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Close to 400 Thanksgiving baskets distributed at annual Groton event

November 17, 2018

Groton — Undeterred by gusts of wind and a snowstorm the night before, volunteers showed up Friday outside Groton Human Services to give close to 400 Thanksgiving baskets to people in need.

The helpers carried boxes, packed with food, up from the basement and assembled them on tables outdoors. As people pulled up in their cars, the helpers hurriedly worked to place the boxes and turkeys in the vehicles.

Wendy Reppert, who is disabled and on a fixed income, stopped by Friday to pick up food to make a Thanksgiving meal of turkey, stuffing, cranberry sauce and sweet potato pie, among other dishes, to enjoy with her neighbor. She said she appreciates the program and wouldn’t be able to afford all the food, especially when money is tight before Christmas.

“It’s a real blessing,” she said.

Volunteers were expected to distribute close to 400 Thanksgiving baskets by the end of the day, according to Groton Human Services Director Marge Fondulas. She said Human Services can distribute a maximum of 500 baskets at the annual event but the actual number waxes or wanes each year.

Fondulas said the effort fills a need in the community to provide food for people who are on a fixed or low income and also brings together a wonderful volunteer contingent from the community.

Groton City and Groton Town police officers and student volunteers from Fitch High School and University of Connecticut-Avery Point were among those assisting. A contingent from local churches had helped fill the boxes, Fondulas said.

Amanda Babineau said she has a large family, with her husband, herself, a 4-year-old girl, 6-year-old boy and 1-year-old twin boys. She recently had to quit her job because one of her toddlers has a condition that makes him unable to attend day care.

“I don’t have to go out and buy a turkey, and it gives me food to have a nice Thanksgiving dinner,” she said of the basket.

Sabrina Brathwaite is taking care of her grandchildren, who are teenagers, after her daughter passed away a few years ago. She said the Thanksgiving basket helps with making sure her grandchildren have a nice Thanksgiving. She plans to make a meal with their favorite dishes: ham, candied yam pie and baked macaroni and cheese.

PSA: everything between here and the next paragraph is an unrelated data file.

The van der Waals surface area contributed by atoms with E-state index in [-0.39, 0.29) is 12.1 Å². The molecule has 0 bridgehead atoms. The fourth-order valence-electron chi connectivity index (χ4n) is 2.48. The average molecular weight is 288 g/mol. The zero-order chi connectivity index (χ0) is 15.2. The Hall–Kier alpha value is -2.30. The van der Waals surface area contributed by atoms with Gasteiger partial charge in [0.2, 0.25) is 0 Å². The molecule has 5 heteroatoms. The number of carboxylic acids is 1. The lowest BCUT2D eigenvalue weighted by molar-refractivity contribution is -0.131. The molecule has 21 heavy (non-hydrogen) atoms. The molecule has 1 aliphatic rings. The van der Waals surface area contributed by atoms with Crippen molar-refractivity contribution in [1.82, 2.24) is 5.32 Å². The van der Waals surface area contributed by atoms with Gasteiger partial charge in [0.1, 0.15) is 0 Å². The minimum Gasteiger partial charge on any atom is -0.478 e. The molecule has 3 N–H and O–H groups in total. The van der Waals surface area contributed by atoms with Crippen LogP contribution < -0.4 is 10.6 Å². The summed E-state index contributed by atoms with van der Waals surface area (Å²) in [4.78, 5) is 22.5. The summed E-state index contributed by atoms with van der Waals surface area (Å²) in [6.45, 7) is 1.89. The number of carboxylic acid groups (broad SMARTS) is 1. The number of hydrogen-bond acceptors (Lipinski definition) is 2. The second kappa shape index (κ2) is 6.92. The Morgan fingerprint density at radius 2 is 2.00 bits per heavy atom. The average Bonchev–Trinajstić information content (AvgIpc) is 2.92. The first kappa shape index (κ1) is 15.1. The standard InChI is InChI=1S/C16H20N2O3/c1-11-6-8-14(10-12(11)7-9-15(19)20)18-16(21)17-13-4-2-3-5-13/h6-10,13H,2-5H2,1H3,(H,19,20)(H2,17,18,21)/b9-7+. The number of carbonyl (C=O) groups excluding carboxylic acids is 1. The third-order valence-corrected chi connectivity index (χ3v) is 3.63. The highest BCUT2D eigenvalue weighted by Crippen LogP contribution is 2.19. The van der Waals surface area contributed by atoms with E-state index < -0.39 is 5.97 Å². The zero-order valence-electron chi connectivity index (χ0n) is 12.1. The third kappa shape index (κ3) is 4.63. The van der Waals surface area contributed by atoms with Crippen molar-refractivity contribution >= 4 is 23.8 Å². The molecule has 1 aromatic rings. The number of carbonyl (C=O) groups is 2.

Thanksgiving for her is about “giving thanks that I still got a part of my daughter and I’m doing what she would do for them,” she said.

Groton City Mayor Keith Hedrick said it’s a great event that Groton Human Services does.

Nikiah Perry, 16, a junior at Fitch High School who is a member of the Falcon Business Society, a business club at the school, said being able to make a difference is a good feeling. “It just makes me feel good to give back and help others,” she said.

Cheyenne Holliday said volunteering at the annual event has become a family tradition. Her mother, who works at UConn-Avery Point, organizes a group of student athletes to come volunteer at the event.

“It’s definitely humbling,” said Holliday, a University of Connecticut student who plans to pursue international human rights law. “As a kid I always loved volunteering, and I made time for it every month. As a college student, it’s been something I’ve struggled to fit into my schedule, so to have this kind of opportunity, especially during the holidays and especially with my family, is something I cherish.”

Her partner, Wali Hairan, a Connecticut College student who was born in Afghanistan and spent seven years in a refugee camp in Pakistan, said volunteering and helping people in need, especially with food and primary care, is close to his heart.

“I just feel super happy,” he said with a smile as he stood outside.

Casey Flax, 17, a senior at Fitch High School and member of the Falcon Business Society, said she loves that everyone is so appreciative when the volunteers put the Thanksgiving baskets in their cars.

“We’re a community, and we’re all helping each other,” she said.

k.drelich@theday.com

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